High Quality Feed – A high quality feed should be the primary source of nutrients for your flock.  A high quality feed will have all of the nutrients that your birds need IN THE CORRECT PROPORTIONS.  Our modern chickens have many different nutrient needs as compared to their ancestors.  A good quality, well balanced feed will help keep your birds healthy, looking good, feeling good, and performing at their peak potential.

The Bad List

The bad list is actually pretty short.  Chickens can eat nearly anything that a human can eat.  But, just like humans, many foods need to be cooked first in order to be consumed safely.

Raw Beans – This is probably the most important product to add to any bad list.  Many types of raw beans (pinto beans, soybeans, navy beans, etc.) contain an anti-nutritional factor that must be destroyed by cooking.  You should not feed your birds raw beans, but properly cooked beans can be a great source of protein and fiber for your birds.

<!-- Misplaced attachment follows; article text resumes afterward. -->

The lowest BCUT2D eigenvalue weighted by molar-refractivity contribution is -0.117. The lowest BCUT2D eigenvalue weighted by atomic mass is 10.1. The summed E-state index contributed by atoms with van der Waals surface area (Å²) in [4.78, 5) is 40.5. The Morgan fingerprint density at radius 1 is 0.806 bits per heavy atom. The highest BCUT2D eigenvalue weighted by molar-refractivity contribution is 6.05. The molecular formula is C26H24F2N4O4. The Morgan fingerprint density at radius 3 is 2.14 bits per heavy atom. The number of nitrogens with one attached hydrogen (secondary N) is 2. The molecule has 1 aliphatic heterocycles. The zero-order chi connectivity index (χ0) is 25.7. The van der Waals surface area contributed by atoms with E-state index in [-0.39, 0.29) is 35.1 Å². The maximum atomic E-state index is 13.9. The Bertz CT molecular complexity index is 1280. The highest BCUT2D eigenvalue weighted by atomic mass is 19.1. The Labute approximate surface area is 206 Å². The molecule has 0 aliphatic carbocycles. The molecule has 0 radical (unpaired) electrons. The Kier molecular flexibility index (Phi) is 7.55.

Salty Foods – Foods that are high in salt content can cause the same issues for chickens as they do for humans.  Consumption of excess salt will cause poultry to increase water intake significantly.  With increased water consumption, you will often get very watery manure.  Poultry will also avoid foods with high salt levels and will actually stop eating all food options if salt intake is too high.

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Moldy Foods – My chicken bucket has a wide variety of products in it.  I try to keep it mostly healthy with lots of vegetable scraps and healthy leftovers.  However, I make sure to avoid adding any moldy feeds to the bucket.  If I see visible signs of mold growth, I know it isn’t the best option for my birds.  One big danger of moldy food is that mold can be accompanied by mycotoxins.  Mycotoxins are toxic compounds that are naturally produced by certain types of mold and fungi, and you can’t see mycotoxins with the naked eye. 

Feeding treats to your birds is a wonderful way to bond with your chickens.  I really enjoy heading out to the coop with my chicken bucket and seeing how excited the birds are for me to toss out my treasures.  I want my birds to enjoy their treat.  I want my birds to be good bio-recyclers.  But, most of all, I want them to be healthy!  If I wouldn’t (or shouldn’t!) eat it myself, I usually avoid giving it to my chickens.

Have you heard about our Layer Days Sweepstakes?  We are giving away free feed for a year, a prize valued at $1,000 – to two lucky winners.  Visit this page to enter!

Nancy Jefferson, Ph.D.

Nancy Jefferson, Ph.D.